Hootsuite has been acting as the reference for social media automation, and offers tutorials and certifications for social marketers for years. There are tutorials that you can find on their site (and they offer 1-on-1 training for some of the paid plans).


Hootsuite is a great tool if you have many accounts to manage at one time, but the dashboard can sometimes be too much information at one time. It’s easy to get lost in all of the different features and settings, but it can be a real time saver once you figure out what you’re doing. The problem is really linked to the learning curve, so much so that there are Hootsuite certifications.

Buffer: Content dynamically shared to your social media accounts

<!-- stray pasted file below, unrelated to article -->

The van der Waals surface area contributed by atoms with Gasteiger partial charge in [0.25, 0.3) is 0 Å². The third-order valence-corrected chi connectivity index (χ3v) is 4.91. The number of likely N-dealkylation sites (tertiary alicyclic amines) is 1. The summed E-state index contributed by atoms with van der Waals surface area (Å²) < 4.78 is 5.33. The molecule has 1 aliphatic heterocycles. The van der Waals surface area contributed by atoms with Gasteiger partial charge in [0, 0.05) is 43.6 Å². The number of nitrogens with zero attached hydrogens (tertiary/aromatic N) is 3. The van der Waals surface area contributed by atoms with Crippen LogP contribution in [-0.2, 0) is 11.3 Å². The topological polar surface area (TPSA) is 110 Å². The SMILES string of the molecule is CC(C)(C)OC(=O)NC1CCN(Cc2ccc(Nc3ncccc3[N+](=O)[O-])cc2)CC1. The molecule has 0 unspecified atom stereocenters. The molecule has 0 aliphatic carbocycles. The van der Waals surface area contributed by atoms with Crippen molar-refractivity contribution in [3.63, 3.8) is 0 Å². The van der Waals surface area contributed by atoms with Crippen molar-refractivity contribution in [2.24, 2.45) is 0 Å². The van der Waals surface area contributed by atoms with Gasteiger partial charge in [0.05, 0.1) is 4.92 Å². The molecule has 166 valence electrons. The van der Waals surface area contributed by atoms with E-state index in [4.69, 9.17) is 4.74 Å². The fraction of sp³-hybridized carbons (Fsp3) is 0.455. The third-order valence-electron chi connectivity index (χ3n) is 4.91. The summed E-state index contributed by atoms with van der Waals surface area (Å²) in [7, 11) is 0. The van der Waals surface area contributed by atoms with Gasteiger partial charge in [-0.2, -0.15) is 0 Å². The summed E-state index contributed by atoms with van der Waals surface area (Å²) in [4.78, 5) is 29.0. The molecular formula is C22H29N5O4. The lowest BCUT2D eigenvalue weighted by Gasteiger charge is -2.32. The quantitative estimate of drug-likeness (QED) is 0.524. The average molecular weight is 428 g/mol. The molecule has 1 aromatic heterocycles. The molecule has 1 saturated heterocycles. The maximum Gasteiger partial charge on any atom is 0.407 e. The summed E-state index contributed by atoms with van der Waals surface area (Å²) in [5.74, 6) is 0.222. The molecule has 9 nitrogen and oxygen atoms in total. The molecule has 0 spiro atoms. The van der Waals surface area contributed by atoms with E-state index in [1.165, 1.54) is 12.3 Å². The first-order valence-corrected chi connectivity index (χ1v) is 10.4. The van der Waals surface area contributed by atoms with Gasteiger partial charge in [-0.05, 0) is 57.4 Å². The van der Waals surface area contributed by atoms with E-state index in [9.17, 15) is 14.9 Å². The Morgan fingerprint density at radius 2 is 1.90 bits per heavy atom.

Buffer responds to many of the headaches marketers might have had with Hootsuite. With an ultra-simplified dashboard, Buffer allows you to curate content across several social media accounts at the same time.

Buffer integrations:

  • Twitter
  • Facebook (profiles, pages, and groups)
  • LinkedIn (profiles and pages)
  • Google+ (profiles and pages)
  • Pinterest
  • Instagram (kind of)

Like Hootsuite, Buffer offers an impressive list of integrations with apps, social media accounts, content curation apps, and marketing tools. They also offer a tool called Pablo for designing beautiful graphics for your social media posts.

Focusing on user-friendliness, Buffer allows you to plan tweets days in advance with a queue of publications and RSS feeds that allow you to diversify your posts. You only have to click “Add to Queue” to set the post up for publication. You can also personalize each post with hashtags, links, your own images, etc.